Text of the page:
Flight MU5735 crashed off 29,000 feet on a hillside in southern China’s Guangxi region, killing all 132 people on board. The crash created a 65-foot-deep crater, ignited a fire in the surrounding forest and shattered the plane into small pieces scattered over a wide area, some of which were buried underground.
Zhu Tao, aviation security director for China Civil Aviation Authority, told a news conference in nearby Wuzhou that important parts, such as the horizontal stabilizer, the engine and the remnants of the right wing, were recovered after almost 10 days. research, according to the official Xinhua news agency.
The investigation into the causes of the crash faces many challenges, such as the fact that the plane sank without warning, the air traffic controllers received no response from the pilots as it started to fall and the pieces of debris are so small.
More than 800,000 cubic feet of soil were excavated and 49,117 pieces of the plane were found, said Zhang Zhiwen, a Guangxi government official. The search became more difficult due to rain and mud in the remote and steep location.
The two “black boxes” – the flight data recorder and the cockpit voice recorder – were found and sent to Beijing for testing and analysis. Zhou said a preliminary investigation report would be completed within 30 days of the March 21 crash.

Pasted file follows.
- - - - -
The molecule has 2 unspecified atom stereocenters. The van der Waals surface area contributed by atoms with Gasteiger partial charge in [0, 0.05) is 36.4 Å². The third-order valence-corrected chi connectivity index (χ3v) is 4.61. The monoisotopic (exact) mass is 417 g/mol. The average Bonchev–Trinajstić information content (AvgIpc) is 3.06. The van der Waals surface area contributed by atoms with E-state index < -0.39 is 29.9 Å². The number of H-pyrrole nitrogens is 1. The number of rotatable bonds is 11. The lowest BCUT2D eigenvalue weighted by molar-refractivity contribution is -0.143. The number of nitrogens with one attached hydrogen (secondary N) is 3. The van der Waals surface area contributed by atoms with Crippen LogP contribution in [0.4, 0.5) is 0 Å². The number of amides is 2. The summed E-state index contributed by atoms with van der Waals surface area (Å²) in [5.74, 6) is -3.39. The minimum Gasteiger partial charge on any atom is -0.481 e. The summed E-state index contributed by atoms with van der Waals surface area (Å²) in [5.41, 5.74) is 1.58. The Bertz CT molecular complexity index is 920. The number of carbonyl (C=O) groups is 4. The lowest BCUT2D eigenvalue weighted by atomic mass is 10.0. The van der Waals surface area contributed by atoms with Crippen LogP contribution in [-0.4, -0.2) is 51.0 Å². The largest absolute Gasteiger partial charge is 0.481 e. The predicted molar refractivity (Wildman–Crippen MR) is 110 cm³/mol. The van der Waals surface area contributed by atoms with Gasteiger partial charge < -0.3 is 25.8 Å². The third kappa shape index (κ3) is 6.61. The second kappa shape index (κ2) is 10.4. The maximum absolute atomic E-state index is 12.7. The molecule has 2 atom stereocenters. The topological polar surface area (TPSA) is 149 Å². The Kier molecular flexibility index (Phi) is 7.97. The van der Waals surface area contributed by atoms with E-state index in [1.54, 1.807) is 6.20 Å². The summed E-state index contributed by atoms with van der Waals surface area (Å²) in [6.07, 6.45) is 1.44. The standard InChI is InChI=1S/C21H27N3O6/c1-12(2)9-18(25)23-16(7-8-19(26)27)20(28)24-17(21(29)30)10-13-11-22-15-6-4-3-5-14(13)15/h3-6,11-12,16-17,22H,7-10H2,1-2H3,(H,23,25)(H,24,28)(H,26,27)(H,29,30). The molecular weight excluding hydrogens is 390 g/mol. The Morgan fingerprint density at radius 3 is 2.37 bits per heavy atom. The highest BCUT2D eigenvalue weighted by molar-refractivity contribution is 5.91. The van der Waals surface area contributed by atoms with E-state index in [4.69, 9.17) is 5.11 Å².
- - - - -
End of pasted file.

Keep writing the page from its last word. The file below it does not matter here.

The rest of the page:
A team of US researchers from the National Transportation Security Council and advisers from Boeing and the Federal Aviation Administration have been granted visas to travel to China to take part in the investigation, under long-standing international agreements.
The CFM engine maker will support the investigation but will not send anyone to China, the NTSB said, correcting an earlier announcement that company representatives would be part of the travel team.
The China Eastern flight, with 123 passengers and nine crew members, was en route from southwest Kunming, the capital of Yunnan Province, to Guangzhou, a major city and export hub near Hong Kong in southeast China.
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